Source : Simple Flying More   

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Boeing 707: Air India Was The 1st Asian Airline To Enter The Jet Age

The pairing of Air India and Boeing 707 was one of the most successful of its time. One…

Boeing 707: Air India Was The 1st Asian Airline To Enter The Jet Age

The pairing of Air India and Boeing 707 was one of the most successful of its time. One was a highly respected airline known for its hospitality and onboard services; the other was an aircraft often credited with ushering in the era of the jet age in the truest sense. Both complemented each other perfectly and together developed into a formidable force in the aviation world.

Air India enjoyed some of its most glorious years with the Boeing 707. Photo: Eduard Marmet via Wikimedia Commons


Before Boeing, the UK, France, and Russia had developed their own jet-powered civilian planes, but none could mainstream jet travel the way 707 did. The British de Havilland Comet created buzz when it first flew in 1952, but the airplane’s structural problems quickly dented its reputation.

The Boeing 707 entered commercial service in 1958 with Pan Am, flying from New York to Paris with a refueling stopover in Gander, Canada. Within two years, the narrowbody quadjet revolutionized air travel. Although initially intended for medium-range flying, the 707 soon became the aircraft of choice for cross-Atlantic and continental flights. Boeing produced further 707 variants and even custom-designed the airplane for many customers, further consolidating its position throughout the 1960s.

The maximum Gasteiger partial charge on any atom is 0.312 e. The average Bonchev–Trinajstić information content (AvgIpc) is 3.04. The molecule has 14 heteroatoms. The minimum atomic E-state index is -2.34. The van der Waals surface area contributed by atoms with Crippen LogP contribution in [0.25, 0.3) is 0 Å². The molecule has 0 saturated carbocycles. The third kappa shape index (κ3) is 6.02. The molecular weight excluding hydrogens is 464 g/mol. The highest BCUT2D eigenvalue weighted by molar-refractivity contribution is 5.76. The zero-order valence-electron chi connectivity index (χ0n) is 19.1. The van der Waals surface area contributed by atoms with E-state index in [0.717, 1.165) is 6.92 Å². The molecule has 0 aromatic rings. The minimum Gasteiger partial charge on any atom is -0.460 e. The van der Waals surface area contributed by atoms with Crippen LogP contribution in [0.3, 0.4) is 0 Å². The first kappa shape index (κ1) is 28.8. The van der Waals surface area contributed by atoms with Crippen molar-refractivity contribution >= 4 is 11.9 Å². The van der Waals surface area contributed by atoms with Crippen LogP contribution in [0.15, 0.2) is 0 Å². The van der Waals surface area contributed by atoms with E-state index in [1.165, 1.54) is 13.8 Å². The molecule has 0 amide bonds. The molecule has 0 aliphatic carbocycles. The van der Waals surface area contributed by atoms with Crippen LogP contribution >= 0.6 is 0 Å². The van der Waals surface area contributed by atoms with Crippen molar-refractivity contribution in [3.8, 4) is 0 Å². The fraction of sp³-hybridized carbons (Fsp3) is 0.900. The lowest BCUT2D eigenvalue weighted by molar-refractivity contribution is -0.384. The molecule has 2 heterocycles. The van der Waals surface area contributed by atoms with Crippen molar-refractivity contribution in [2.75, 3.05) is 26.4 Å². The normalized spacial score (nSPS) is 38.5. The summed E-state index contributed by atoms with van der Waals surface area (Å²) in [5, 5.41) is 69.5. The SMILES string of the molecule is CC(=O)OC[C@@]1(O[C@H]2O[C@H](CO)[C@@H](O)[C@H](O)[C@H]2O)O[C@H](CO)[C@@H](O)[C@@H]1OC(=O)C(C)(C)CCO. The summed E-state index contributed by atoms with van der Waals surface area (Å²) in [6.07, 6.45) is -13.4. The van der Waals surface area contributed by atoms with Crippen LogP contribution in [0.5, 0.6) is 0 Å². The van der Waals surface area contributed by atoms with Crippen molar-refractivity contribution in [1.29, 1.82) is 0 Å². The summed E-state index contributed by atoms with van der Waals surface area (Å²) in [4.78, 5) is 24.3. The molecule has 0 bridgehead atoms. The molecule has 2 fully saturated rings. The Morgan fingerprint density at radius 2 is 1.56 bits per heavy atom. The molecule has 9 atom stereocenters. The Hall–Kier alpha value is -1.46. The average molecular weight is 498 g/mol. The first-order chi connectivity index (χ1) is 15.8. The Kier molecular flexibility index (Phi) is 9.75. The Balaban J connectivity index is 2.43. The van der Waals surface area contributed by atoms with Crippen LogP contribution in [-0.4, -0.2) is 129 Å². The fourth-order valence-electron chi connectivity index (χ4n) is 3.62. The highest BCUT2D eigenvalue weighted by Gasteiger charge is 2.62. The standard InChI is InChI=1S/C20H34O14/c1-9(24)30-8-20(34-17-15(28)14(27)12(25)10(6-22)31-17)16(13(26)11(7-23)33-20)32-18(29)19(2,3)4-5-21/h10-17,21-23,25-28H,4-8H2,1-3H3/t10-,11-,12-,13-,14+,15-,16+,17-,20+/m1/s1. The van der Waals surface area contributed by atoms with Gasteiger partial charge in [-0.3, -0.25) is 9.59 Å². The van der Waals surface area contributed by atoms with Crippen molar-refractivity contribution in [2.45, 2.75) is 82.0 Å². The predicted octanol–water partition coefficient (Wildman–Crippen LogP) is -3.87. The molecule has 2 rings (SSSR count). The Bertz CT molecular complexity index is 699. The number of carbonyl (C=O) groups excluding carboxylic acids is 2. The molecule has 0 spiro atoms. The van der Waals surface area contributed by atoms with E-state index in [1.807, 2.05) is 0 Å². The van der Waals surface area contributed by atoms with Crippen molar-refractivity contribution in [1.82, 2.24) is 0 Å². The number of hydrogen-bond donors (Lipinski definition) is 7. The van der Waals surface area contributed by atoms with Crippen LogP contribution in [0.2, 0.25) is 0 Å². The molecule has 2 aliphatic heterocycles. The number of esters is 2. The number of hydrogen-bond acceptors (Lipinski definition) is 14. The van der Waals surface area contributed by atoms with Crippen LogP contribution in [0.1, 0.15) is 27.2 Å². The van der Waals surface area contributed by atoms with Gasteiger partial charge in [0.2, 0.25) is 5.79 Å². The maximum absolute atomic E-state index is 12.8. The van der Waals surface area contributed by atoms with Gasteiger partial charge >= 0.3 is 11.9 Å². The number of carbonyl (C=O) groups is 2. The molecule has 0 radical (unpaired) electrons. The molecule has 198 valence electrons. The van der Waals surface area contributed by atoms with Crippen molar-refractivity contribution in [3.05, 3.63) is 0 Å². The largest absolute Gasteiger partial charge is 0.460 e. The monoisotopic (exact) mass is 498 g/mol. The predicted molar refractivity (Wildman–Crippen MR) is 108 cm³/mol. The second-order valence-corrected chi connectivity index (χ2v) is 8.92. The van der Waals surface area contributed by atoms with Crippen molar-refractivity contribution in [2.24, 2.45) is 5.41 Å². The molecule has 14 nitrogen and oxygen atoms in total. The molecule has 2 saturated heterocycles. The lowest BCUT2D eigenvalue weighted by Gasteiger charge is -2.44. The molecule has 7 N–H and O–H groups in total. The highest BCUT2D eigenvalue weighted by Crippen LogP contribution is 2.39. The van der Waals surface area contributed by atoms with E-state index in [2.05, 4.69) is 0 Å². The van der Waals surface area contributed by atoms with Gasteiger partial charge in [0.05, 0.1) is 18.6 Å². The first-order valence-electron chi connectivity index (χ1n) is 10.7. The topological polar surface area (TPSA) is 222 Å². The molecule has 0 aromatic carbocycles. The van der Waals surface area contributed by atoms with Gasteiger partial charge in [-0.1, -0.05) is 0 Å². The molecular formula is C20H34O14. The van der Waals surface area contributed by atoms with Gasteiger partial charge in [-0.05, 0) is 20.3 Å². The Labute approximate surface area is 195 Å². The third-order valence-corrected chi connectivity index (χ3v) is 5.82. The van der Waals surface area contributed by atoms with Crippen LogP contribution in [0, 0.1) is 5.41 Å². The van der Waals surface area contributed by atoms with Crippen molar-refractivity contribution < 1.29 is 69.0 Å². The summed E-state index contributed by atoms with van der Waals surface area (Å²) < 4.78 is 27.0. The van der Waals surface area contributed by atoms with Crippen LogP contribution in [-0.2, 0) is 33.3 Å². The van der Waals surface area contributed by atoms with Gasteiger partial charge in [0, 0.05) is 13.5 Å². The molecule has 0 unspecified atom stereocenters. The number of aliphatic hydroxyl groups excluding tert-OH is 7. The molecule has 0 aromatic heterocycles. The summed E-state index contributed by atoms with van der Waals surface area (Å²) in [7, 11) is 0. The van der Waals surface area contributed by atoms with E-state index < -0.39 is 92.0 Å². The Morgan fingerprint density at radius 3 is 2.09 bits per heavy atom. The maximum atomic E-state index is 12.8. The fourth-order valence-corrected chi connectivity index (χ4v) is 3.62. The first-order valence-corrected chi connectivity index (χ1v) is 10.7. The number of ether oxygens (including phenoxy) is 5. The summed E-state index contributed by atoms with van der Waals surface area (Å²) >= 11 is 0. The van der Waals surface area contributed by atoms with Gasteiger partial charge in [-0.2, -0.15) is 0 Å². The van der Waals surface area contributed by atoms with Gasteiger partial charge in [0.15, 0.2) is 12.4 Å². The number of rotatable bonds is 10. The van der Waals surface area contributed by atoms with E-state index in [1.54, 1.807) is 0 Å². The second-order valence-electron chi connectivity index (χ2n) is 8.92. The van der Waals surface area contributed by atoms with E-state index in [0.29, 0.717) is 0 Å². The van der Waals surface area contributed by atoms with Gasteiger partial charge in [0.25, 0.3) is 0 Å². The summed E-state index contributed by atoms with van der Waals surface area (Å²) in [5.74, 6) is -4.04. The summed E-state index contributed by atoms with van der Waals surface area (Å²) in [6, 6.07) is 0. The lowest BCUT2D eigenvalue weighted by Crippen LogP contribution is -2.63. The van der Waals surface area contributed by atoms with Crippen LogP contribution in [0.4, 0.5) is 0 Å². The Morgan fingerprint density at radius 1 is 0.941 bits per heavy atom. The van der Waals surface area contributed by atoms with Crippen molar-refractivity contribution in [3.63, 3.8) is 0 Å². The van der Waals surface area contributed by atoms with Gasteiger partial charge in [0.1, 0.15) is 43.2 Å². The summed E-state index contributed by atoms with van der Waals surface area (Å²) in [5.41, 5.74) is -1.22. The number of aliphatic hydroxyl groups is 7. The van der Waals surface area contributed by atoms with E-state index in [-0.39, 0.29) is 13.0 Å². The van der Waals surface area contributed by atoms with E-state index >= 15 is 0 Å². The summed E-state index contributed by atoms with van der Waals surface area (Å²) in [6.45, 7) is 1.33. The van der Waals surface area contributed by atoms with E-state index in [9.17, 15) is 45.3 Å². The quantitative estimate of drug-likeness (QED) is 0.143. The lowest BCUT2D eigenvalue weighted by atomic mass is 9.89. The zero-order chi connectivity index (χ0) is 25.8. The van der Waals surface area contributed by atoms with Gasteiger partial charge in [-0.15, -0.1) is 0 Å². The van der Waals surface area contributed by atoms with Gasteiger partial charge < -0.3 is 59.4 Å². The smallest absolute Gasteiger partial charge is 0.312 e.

Boeing 707: Air India Was The 1st Asian Airline To Enter The Jet Age
When Air India received its first Boeing 707 in 1960, the aircraft had already established itself as a trusted jetliner. Photo: Steve Fitzgerald via Wikimedia Commons

By this time, Air India was also emerging as an airline of repute. Founded by well-known businessman JRD Tata, the carrier started as Tata Air Services, flying mails around Karachi and Bombay. As it grew over the years, the carrier rebranded itself as Tata Airlines and started flying passengers and cargo.

After World War II, the airline became a public limited company and was renamed Air India Limited. In 1953, the carrier was fully nationalized, but JRD Tata remained its chairman until 1977.

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Air India enters jet age with 707

Air India received the delivery of its first Boeing 707 named Gauri Shankar in 1960. Before that, the carrier used the Lockheed Constellation series of airplanes on its international routes to places like London, Geneva, and Cairo.

With the 707 in its fleet, Air India became the first Asian airline to enter the jet age and by 1962, had become the first carrier in the world to operate an all-jet fleet.

The 707 complemented Air India’s growing ambitions tremendously. Faraway destinations, which until then were out of reach, soon became a reality. On May 14th, 1960, Air India flew to New York City for the first time using the jetliner, becoming the first Asian airline to operate a transatlantic flight.

Soon, the airline featured the 707 in its advertisements, boasting several key destinations, including Sydney, Australia. The aircraft helped the airline become bolder in its approach to route planning and paved the way for the bigger 747 jumbo to consolidate its position as a premium carrier in the next few years.


While Air India certainly benefitted from the 707, the aircraft’s operational history with the carrier is also dented by two accidents.

In January 1966, an Air India 707 crashed near the summit of Mont Blanc in the Alps. The plane was on a regular Bombay to New York flight when it went down, killing all 117 onboard.

The second accident involved the very first 707 delivered to the carrier – Gauri Shankar. In June 1982, the airplane was on a scheduled service between Kuala Lumpur and Bombay, with stopovers in Singapore and Madras. Due to bad weather, it skidded off the runway in Bombay, killing 17 people onboard.

Over the next few decades, Air India went through significant ups and downs, with the last few years particularly turbulent for the carrier. With the airline now back with the Tatas, everyone is hoping for it to recreate its glory days of the ‘60s and ’70, of which the Boeing 707 was an important chapter.

Source : Simple Flying More